And then we were through town and on the paved climb up Burke Hollow Rd, the start. That climb is way harder that it looks and people, myself included, have the tendency to go a little too hard on it. That decimates you for the upcoming rolling section of Darling Hill Rd which has three different punchy climbs on it, the third being the worst. Overdo on the paved start and miss the move and you could easily find yourself chasing for the next, oh lets say 30 miles. This section was still pretty good conditions wise though is bumpy and washboard.

The descent down West Darling Hill was fast but there were frozen ruts and chatter near the bottom. The road is one that can very easily get away from you. I have great respect for that descent. Bugbee Crossing Rd was much the same, firm still and in good shape at that point and with those conditions. In fact, even Brook Rd was pretty darn good though as we neared Carter Rd there started to be snow covering the road from the snow that fell the night before. This wasn't a problem at all as it meant that the road surface was still frozen. From Carter to Marshall Newland Rd conditions were firm and the descent, another tricky one, had frozen mud ruts, snow and generally aspects that required your attentiveness to navigate. The same with the descent down White School Rd. Firm and fast but rutted.

Back into the snow on Carter Rd
We then crossed RT114 and started what I assumed would be the section of the course with some very different conditions, the back side. Cathy wasn't feeling it at this point so decided to turn back rather than continue on past the point of no return. Jer and I continued and ventured up Victory Rd for the long multi mile climb that crested the course KoM and beyond to the height of the land. Conditions were still firm overall but the sun was starting to soften the bare gravel. Fortunately, much of the road was covered in snow, reflecting the sun and delaying the thaw. I absolutely adore riding snow covered gravel and both Jer and I were having a good time despite the steady upward trend. Truth be told, neither of us were out there killing it, that was not the goal. We knew there would be plenty of suffering to come, soon enough, so we chose to simply enjoy the weather and conditions that we were give.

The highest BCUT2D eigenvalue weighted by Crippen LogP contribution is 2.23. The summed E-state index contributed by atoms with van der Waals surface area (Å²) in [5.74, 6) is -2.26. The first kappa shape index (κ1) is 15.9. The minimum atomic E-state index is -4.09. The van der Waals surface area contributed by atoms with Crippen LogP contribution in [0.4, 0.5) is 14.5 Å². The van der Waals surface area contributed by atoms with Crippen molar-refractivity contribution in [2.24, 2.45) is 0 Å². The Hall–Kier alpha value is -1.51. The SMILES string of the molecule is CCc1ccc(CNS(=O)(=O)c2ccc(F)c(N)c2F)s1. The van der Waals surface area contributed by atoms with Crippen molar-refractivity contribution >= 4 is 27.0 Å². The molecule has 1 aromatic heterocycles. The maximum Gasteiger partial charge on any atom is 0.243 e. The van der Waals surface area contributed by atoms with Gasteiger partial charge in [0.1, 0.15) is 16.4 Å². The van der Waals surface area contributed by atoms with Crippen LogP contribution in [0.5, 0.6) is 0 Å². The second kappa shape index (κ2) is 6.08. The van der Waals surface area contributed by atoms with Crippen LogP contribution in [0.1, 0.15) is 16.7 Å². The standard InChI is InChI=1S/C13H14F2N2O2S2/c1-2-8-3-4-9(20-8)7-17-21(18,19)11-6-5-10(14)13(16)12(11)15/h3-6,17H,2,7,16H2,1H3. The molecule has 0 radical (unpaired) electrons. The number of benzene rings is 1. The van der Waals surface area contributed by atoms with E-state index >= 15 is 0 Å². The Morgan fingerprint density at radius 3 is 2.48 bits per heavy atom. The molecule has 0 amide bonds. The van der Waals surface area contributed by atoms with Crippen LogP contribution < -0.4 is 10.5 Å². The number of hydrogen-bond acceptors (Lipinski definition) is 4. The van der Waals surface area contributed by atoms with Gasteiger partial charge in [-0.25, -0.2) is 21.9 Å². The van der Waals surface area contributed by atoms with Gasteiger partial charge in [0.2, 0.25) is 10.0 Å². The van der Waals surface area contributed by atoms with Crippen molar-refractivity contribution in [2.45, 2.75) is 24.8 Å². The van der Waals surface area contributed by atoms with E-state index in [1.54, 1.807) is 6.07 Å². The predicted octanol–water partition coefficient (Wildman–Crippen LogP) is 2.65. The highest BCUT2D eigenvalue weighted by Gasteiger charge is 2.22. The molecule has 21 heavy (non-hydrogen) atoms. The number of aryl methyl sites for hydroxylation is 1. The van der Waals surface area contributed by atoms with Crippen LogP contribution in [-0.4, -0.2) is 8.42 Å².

Speaking of conditions, I mentioned that we were starting to see some slop and also that we were still below freezing. Well yea, what that translated to was frozen crud, on the bikes, and the drive trains. Stuff was starting to pile up and tolerances were starting to get tight. We topped out on Victory Rd finally and savored the long, snow covered, rutted but incredibly fun descent down toward Granby. By the time we hit the town center and crossed the Moose River, turning onto River Rd, we'd lost the snow and started to pick up some melting and sloppy, soft surface. We also picked up two sets of other bike tracks, tracks that were very evident in the soft gravel. Immediately I started wondering who it could be and quickly wondered out loud if it could have been a mutual friend we'd invited on this ride but whom couldn't commit to the timing. Jeremiah wasn't convinced but I still suspected it was our friend Jamie who'd started his ride over in Lancaster.